Easement drafters may affirm an easement’s role in advancing the policy of the Commonwealth by including the following statement in the public policy statements contained in the background section or opening recitals of the granting document:

The Pennsylvania General Assembly, in enacting the Conservation and Preservation Easements Act, stated that it “recognizes the importance and significant public and economic benefit of conservation and preservation easements in its ongoing efforts to protect, conserve or manage the use of the natural, historic, agricultural, open-space and scenic resources of this Commonwealth.”

Users of the Model Grant of Conservation Easement are guided to include such public policy statements in the “Public Benefit” section of the model’s background article (§1.06(b)) or in the easement’s baseline documentation.

Other Features of the Act

Acceptance of Third-Party Right

(See §3 and §4(c).)

An easement document may be written to grant an entity the right to enforce the conservation easement, often conditioned upon the failure of the holder to do so. Entities were and are sometimes named in a granting document as having enforcement rights or responsibilities without their having been consulted in the matter. The act protects entities from having undesired conservation easements foisted upon them without their knowledge or consent. They may elect to accept a right or duty to enforce by signing a written acceptance and record the acceptance. The flip side is that, until they sign and record a written acceptance, they do not have rights of enforcement. Acceptance of enforcement rights may be part of the granting document or in a separate instrument.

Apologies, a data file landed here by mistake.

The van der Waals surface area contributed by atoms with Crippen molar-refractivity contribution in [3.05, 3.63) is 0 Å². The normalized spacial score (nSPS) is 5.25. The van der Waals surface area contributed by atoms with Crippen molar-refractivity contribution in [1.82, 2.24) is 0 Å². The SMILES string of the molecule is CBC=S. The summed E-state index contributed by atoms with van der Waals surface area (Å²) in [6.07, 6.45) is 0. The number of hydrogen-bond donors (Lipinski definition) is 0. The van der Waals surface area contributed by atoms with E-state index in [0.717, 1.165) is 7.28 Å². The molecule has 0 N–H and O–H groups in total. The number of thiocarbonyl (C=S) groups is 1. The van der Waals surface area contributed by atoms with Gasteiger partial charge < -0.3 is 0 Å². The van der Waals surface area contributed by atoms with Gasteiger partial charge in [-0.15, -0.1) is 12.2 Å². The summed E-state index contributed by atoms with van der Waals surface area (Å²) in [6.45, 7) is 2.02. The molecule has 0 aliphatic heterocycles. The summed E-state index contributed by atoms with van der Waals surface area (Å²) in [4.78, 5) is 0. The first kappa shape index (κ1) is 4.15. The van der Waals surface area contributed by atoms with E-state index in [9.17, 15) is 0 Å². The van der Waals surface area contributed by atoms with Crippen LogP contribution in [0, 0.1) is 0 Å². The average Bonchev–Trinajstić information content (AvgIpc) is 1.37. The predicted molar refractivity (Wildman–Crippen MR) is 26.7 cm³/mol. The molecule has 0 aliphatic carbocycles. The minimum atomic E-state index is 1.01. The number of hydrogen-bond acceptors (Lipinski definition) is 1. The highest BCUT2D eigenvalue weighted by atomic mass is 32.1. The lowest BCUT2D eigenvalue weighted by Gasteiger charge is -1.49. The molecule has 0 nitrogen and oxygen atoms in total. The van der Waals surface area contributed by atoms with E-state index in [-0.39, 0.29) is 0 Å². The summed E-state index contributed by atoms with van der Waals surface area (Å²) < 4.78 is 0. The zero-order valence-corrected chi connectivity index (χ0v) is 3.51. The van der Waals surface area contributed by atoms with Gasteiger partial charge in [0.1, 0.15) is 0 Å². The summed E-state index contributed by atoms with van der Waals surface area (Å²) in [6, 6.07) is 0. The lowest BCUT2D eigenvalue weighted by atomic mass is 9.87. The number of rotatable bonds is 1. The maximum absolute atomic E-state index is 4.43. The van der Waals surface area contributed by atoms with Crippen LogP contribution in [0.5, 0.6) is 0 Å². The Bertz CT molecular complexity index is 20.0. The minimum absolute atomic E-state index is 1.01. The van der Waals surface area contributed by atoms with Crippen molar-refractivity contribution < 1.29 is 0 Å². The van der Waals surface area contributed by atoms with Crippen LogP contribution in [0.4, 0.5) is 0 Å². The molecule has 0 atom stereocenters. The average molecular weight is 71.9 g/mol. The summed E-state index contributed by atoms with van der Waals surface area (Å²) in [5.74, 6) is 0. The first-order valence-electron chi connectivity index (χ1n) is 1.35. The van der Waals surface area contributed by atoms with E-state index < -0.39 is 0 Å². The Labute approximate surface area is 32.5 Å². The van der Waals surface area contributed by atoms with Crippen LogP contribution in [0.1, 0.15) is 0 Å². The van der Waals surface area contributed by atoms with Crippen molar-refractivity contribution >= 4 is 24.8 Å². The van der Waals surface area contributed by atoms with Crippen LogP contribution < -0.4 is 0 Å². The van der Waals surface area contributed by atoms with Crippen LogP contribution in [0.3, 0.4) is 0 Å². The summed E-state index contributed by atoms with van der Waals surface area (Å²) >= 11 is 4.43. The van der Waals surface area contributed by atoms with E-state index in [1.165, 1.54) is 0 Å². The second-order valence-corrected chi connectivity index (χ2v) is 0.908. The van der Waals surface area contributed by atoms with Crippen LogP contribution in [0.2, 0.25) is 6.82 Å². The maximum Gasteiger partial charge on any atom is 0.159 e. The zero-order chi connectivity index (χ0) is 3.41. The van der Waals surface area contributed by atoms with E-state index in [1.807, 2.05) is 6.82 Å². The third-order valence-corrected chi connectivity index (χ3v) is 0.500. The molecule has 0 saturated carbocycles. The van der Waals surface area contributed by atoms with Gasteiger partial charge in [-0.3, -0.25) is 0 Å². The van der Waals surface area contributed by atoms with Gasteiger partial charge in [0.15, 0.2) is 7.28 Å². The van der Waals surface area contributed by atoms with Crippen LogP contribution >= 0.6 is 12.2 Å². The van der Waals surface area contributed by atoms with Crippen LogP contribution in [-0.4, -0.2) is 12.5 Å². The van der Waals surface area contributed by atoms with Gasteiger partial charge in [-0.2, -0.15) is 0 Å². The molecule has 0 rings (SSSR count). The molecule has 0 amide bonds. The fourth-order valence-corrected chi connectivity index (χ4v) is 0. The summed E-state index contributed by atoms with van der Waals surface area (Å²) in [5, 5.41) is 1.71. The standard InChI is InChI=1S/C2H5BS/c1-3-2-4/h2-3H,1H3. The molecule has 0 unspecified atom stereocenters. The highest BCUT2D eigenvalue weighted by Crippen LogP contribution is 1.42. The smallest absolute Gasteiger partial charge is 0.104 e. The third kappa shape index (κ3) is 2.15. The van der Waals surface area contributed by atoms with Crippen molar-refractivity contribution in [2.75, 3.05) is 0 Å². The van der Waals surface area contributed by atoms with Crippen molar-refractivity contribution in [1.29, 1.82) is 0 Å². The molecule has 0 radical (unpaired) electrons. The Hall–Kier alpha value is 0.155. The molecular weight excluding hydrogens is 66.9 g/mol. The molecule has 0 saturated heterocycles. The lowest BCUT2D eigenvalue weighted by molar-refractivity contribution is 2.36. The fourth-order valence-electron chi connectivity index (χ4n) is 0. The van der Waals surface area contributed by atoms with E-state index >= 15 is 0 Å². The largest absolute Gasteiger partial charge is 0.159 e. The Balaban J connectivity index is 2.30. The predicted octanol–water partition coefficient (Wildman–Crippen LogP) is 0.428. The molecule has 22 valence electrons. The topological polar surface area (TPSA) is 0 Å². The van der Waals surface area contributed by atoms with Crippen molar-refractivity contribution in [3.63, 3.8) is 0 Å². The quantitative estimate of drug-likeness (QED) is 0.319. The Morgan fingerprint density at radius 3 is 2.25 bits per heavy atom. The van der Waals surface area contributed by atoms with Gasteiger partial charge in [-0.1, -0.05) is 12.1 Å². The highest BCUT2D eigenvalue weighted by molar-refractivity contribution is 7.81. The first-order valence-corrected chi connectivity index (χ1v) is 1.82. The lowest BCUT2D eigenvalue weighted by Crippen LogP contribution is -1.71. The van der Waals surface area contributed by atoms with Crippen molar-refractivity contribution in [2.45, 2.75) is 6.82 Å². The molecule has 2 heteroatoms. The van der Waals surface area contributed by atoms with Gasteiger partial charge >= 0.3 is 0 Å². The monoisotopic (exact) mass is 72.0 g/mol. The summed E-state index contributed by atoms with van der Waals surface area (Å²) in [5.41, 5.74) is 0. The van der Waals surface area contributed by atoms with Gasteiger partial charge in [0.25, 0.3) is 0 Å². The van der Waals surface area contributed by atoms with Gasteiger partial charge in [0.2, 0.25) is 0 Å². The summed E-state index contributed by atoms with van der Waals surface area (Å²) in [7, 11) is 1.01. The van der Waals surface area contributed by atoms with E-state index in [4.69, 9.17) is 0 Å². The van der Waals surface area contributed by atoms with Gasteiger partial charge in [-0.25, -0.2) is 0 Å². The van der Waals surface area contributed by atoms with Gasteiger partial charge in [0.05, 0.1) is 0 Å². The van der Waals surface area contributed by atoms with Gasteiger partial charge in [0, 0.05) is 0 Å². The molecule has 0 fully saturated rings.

Although the acceptance could be recorded at some future date, a good practice is to record the third-party’s acceptance of the right to enforce from the outset as part of the easement document. This way the easement holder and landowner know that the chosen third-party has in fact accepted the responsibility and, if trouble should develop in the future, there will be one less hurdle for timely enforcement. Including the acceptance as part of the easement itself also simplifies future title work.

Charitable and Tax Status

Non-governmental easement holders must maintain both their Bureau of Charitable Organizations registration and their IRS 501(c)(3) tax status (see §3).

A typical easement drafting practice is to note a holder’s 501(c)(3) tax status in the “background” or “whereas” section of an easement. As a reminder of the importance of maintaining charitable registration, language may be added stating that the holder “is registered with the Bureau of Charitable Organizations of the Pennsylvania Department of State.”

Outside Activities Must Pose Substantial Threat

Section 5(b) of the act prohibits bringing suit for activities occurring outside of conservation easement boundaries except where those activities “pose a substantial threat of direct, physically identifiable harm” within the eased area.

Merger Doctrine Discontinued

Section 6 of the act changes the common law rule that the lesser interest (the conservation easement) merges into the greater interest (fee simple ownership) when both interests are held by the same person. Thus, a conservation easement survives even if the easement holder becomes the owner of the property (for example, the landowner donates the land to the holder by will).

Same as Other Easements

Section 4(a) of the act states that:

Except as otherwise provided in this act, a conservation or preservation easement may be created, conveyed, recorded, assigned, released, modified, terminated or otherwise altered or affected in the same manner as other easements.